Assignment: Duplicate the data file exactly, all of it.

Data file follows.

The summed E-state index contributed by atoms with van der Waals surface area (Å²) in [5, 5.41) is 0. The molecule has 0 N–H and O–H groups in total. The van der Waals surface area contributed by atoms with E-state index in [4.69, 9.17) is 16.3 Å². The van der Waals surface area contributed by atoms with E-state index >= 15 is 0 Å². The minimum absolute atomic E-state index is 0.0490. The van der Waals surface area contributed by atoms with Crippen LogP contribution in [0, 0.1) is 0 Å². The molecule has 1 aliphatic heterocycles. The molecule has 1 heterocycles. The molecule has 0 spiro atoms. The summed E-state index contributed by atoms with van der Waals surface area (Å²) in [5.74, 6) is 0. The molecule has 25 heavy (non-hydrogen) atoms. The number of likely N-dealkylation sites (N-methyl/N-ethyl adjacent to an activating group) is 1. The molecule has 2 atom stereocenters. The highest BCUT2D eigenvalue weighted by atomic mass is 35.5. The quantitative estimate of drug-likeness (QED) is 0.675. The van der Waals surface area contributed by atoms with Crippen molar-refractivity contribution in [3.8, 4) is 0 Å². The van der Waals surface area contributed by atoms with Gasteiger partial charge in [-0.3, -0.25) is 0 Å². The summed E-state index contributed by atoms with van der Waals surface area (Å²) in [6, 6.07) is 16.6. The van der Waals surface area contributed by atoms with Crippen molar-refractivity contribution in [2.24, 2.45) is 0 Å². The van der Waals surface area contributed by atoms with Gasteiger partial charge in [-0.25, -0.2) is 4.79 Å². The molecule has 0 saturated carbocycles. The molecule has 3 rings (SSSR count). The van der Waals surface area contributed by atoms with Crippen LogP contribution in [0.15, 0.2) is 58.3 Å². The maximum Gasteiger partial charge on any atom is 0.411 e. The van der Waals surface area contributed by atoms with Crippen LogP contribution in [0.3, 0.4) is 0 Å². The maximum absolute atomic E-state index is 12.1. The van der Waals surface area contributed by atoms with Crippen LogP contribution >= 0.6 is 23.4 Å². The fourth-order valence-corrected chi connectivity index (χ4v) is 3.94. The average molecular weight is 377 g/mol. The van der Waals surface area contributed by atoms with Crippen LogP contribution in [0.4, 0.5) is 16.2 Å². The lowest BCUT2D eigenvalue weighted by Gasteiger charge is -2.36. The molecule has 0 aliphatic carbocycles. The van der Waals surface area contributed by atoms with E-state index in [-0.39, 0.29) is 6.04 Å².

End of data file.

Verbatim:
The summed E-state index contributed by atoms with van der Waals surface area (Å²) in [5, 5.41) is 0. The molecule has 0 N–H and O–H groups in total. The van der Waals surface area contributed by atoms with E-state index in [4.69, 9.17) is 16.3 Å². The van der Waals surface area contributed by atoms with E-state index >= 15 is 0 Å². The minimum absolute atomic E-state index is 0.0490. The van der Waals surface area contributed by atoms with Crippen LogP contribution in [0, 0.1) is 0 Å². The molecule has 1 aliphatic heterocycles. The molecule has 1 heterocycles. The molecule has 0 spiro atoms. The summed E-state index contributed by atoms with van der Waals surface area (Å²) in [5.74, 6) is 0. The molecule has 25 heavy (non-hydrogen) atoms. The number of likely N-dealkylation sites (N-methyl/N-ethyl adjacent to an activating group) is 1. The molecule has 2 atom stereocenters. The highest BCUT2D eigenvalue weighted by atomic mass is 35.5. The quantitative estimate of drug-likeness (QED) is 0.675. The van der Waals surface area contributed by atoms with Crippen molar-refractivity contribution in [3.8, 4) is 0 Å². The van der Waals surface area contributed by atoms with Gasteiger partial charge in [-0.3, -0.25) is 0 Å². The summed E-state index contributed by atoms with van der Waals surface area (Å²) in [6, 6.07) is 16.6. The van der Waals surface area contributed by atoms with Crippen molar-refractivity contribution in [2.24, 2.45) is 0 Å². The van der Waals surface area contributed by atoms with Gasteiger partial charge in [-0.25, -0.2) is 4.79 Å². The molecule has 0 saturated carbocycles. The molecule has 3 rings (SSSR count). The van der Waals surface area contributed by atoms with Crippen LogP contribution in [0.15, 0.2) is 58.3 Å². The maximum Gasteiger partial charge on any atom is 0.411 e. The van der Waals surface area contributed by atoms with Crippen LogP contribution in [0.3, 0.4) is 0 Å². The maximum absolute atomic E-state index is 12.1. The van der Waals surface area contributed by atoms with Crippen LogP contribution >= 0.6 is 23.4 Å². The fourth-order valence-corrected chi connectivity index (χ4v) is 3.94. The average molecular weight is 377 g/mol. The van der Waals surface area contributed by atoms with Crippen LogP contribution in [0.4, 0.5) is 16.2 Å². The lowest BCUT2D eigenvalue weighted by Gasteiger charge is -2.36. The molecule has 0 aliphatic carbocycles. The van der Waals surface area contributed by atoms with E-state index in [-0.39, 0.29) is 6.04 Å².